On Monday, some farmers’ unions met Agriculture Minister Narendra Singh Tomar to express support for the three farm laws against which thousands of farmers are protesting at the borders of Delhi. Among those who met Tomar was Shetkari Sanghatana, the Maharashtra-based union that was founded by the legendary farm leader Sharad Joshi.
Joshi and his vision
Before he took up farmers’ issues, Joshi, an economist by training, worked for the United Nations in Switzerland. After returning to the country, he purchased land near the now-industrial belt of Chakan in Khed taluka of Pune district and became a full-time farmer. In 1979, he led a group of farmers to block the Pune-Nashik highway to press for higher prices for onion. The genesis of the Shetkari Sanghatana lies in this movement, which saw onion growers dumping their produce on the highway to underline their demand.
Joshi believed that unless the problems of Bharat (meaning rural India) were raised forcefully in India (a reference to cities and urban areas), farmers would never receive justice. His agitations were, therefore, invariably staged in the urban areas, and were calculated to impact urban life. Protesters often gathered on highways or railway tracks to press for better prices of sugarcane, or the removal of state monopoly in the procurement of cotton. 📣 Follow Express Explained on Telegram
Faith in the open market
Since its inception, the Shetkari Sanghatana has been vocal about getting access to the market. Joshi was convinced that the root cause of farmers’ problems lay in their limited access to the market. Markets, Joshi would say, should be open and competitive to allow price realisation for farm produce. He accused governments of intentionally deflating the prices of farm produce to ensure that consumers get them cheap.
Joshi and his hugely popular Sanghatana hit the street to demand removal of zone limits on sugarcane farmers, or the ban on inter-state movement of cotton. Back in 1984, Joshi had declared war on the Maharashtra State Cooperative Cotton Marketing Federation’s monopoly on the procurement of cotton. The federation was then the only buyer of cotton, and farmers had to line up for days together to sell their crop. There were allegations of nepotism and corruption. Joshi and his supporters went to the borders of Maharashtra with their cotton in open violation of government rules. The agitation was successful, and the government was forced to retract the law against the inter-state movement of cotton.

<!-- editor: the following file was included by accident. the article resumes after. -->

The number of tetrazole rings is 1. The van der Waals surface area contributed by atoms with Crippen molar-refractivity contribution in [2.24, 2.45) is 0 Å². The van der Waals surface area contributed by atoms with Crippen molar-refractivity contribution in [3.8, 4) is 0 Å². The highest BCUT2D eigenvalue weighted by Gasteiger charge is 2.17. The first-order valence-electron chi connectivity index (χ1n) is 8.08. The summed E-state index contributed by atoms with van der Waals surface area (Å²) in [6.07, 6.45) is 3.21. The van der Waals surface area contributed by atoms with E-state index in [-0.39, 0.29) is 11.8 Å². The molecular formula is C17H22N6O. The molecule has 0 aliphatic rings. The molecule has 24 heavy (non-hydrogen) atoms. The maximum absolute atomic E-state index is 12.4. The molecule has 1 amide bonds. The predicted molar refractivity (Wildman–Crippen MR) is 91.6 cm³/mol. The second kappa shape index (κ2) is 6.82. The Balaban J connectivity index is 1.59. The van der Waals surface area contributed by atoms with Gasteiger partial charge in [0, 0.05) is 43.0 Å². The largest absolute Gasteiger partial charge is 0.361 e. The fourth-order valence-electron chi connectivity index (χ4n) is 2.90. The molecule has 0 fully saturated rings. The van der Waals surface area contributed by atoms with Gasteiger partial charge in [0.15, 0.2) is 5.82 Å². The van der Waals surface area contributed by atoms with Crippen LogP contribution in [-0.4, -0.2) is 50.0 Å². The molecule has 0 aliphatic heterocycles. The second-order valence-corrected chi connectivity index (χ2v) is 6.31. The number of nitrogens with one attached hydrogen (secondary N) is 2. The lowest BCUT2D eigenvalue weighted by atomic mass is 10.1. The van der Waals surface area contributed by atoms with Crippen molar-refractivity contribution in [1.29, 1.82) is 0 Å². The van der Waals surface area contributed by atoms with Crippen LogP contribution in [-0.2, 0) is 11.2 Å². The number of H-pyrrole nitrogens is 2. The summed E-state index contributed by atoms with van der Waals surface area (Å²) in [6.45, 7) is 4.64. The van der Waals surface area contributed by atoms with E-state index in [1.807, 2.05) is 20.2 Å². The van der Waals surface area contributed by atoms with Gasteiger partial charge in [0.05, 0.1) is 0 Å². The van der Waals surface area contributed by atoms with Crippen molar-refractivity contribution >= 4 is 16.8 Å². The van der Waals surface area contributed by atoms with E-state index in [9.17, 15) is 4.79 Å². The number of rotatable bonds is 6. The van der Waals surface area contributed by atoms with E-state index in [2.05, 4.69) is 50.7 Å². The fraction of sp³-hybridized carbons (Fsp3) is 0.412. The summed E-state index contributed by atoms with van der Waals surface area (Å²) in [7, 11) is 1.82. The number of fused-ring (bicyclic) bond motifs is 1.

Joshi was the only one among India’s three big farm leaders at the time — the other two were Mahendra Singh Tikait of the Bharatiya Kisan Union and M D Nanjundaswamy of the Karnataka Rajya Raitha Sangha — who supported globalisation and the entry of MNCs in agriculture. When the followers of Tikait and Nanjundaswamy were torching outlets of American fast food giants, Joshi and his supporters took out marches in support of the General Agreement on Tariffs and Trade (GATT). Joshi welcomed India’s joining the World Trade Organisation (WTO) in 1995.
It was his conviction about open markets that led Joshi to oppose the chain of Agricultural Produce Market Committees (APMCs). He felt these cooperative markets were an impediment towards honest price realisation for farmers. While other farm leaders demanded government subsidies, Joshi talked about open markets.
Sanghatana and current crisis
Support for the open market being part of its DNA, the Sanghatana was one of the first bodies to come out in support of the farm reforms announced by the central government. Of the three new laws, The Farmers Produce Trade and Commerce (Promotion and Facilitation) Act, 2020 received the most support from the union. According to Sangthana president Anil Ghanwat, the law restricts the power of the APMCs to regulate agricultural trade within its four walls, and allows for actual free markets to operate for the farmers.
The present system prevents farmers from getting better prices, Ghanwat said. “Just a handful of traders control the auctions. Now with the markets opening up, we hope newer traders will enter the trade. This will help fair competition.”
As a result of the changes, investments will be made in cold stores and warehouses in the rural areas, Ghanwat said.
Asked about their meeting with the Agriculture Minister, Ghanwat said this was the “first time in the last 40 years” that farmers have a chance at benefitting from the open market. “If under pressure from farmers in just two states the central government takes the decision to repeal the Act, it would mean the end of the road for this (initiative),” he said. No popular government would ever try again to provide a free market to farmers, he said.
The group claims to stand politically to the left of centre. In its heyday, many senior leaders of the Sanghatana were elected to the Maharashtra Assembly. Joshi himself entered Rajya Sabha on a Shiv Sena ticket, but was remembered the most for his vote against the women’s reservation Bill. At present, the Sanghatana has zilla parishad members in various districts of Maharashtra.
While the Sanghatana has supported the farm laws, it has also demanded that the ban on the export of onions be removed forthwith — and has threatened to pelt BJP MPs with onion bulbs if the central government did not accede to the demand.